1. Wind

Wind power generation has been on the rise in the past decade, but has struggled to convince the masses due to its variability and inability to support large populations on land.  Recent developments in turbine technology and ability to place turbines offshore make it a more viable option (CNBC25 2015).  Over 40% of the world’s population lives within 100 kilometres of the coast (UN 2010).  Any energy source that has the ability to harness the power of the ocean will be successful in long term energy production due to abundance and proximity to humans.

  1.  Hydroelectricity

Harnessing the power of the ocean leads to this next one.  Hydroelectricity must be used as a broad term for power generated from water, whether it be through tidal, M3 wave technology or hydroelectric dams, water through an intake to spin a turbine is a system that can work perpetually and if properly maintained, inspected and planned should not cause environmental harm.

    1.    Nuclear Power

Here is the boom or bust candidate.  Fission technologies will eventually be outlawed after a few more horrific tragedies, unless there is a move to offshore nuclear facilities that use the ocean as a natural reactor coolant (CNBC25 2015).  Fusion on the other hand has the potential to be a high efficiency resource that is also extremely clean.  If the technology develops to a dependable level, it could potentially be implemented anywhere in the world.
Come see us at Booth 4102 at HydroVision in Portland July 14th – 17th to hear more about how Deep Trekker helps protect Hydroelectric Dams for the future.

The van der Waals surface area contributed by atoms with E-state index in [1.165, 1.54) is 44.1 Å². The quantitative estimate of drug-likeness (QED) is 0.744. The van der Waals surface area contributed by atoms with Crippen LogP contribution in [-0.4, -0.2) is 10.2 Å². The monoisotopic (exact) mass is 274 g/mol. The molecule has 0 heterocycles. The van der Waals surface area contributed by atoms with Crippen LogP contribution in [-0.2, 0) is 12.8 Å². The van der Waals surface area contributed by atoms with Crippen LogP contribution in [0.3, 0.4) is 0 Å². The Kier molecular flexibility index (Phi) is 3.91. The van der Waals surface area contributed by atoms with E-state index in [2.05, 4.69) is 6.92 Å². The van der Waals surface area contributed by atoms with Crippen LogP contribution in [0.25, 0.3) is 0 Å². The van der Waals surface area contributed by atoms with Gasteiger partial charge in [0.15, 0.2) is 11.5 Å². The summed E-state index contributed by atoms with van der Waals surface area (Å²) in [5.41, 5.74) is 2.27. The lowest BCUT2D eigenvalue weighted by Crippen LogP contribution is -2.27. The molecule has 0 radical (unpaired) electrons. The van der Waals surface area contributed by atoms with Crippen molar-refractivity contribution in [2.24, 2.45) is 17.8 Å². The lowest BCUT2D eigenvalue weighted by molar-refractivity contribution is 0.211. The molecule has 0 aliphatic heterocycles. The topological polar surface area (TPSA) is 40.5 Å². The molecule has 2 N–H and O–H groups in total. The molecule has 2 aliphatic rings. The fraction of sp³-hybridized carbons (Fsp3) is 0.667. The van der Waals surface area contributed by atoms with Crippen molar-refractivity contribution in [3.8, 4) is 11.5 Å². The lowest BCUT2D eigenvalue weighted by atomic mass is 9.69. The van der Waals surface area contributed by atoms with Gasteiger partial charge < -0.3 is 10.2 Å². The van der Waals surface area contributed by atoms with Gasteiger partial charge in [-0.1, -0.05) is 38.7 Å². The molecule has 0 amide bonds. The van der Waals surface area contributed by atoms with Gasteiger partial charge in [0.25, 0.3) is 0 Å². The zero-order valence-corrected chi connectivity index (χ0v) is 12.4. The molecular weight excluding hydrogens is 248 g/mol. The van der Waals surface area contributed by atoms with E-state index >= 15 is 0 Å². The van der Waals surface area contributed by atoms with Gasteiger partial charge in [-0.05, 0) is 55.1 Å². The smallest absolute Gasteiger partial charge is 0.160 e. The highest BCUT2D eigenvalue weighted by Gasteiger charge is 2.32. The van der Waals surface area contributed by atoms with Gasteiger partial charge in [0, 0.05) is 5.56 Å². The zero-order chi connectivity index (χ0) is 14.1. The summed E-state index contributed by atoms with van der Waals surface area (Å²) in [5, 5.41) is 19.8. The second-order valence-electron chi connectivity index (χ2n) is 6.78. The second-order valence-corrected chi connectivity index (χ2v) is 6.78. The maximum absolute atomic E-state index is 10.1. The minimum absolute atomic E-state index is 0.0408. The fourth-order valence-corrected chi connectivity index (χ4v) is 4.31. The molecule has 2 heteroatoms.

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2 Comments

  • Kael Drake says:

    I really liked your post! Studying different kinds of energy sources has always interested me, especially when it comes to hydroelectricity. I have a hydro-electric plant near my home, and I’ve always been impressed by its size and the amount of power it can produce. I personally think that as we move into the future, we will continue to see more companies investing in hydro-electric plants because of how easy that are to maintain and repair. Do you think that the number of hydro-electric plants in the United States will increase in the near future?

    • Cody Warner says:

      Thanks for the comment Kael!

      I am a big believer in hydroelectric power and I think you are correct that it is going to be a growing source of power for the future. The only thing stopping it from growing in number of power stations is the average age of them. Most of the American dams are older than 50 years, which is the estimated life expectancy of a dam, meaning that many are going to be decommissioned in the coming decades. If the funding is there, I am sure many more will be replaced and created.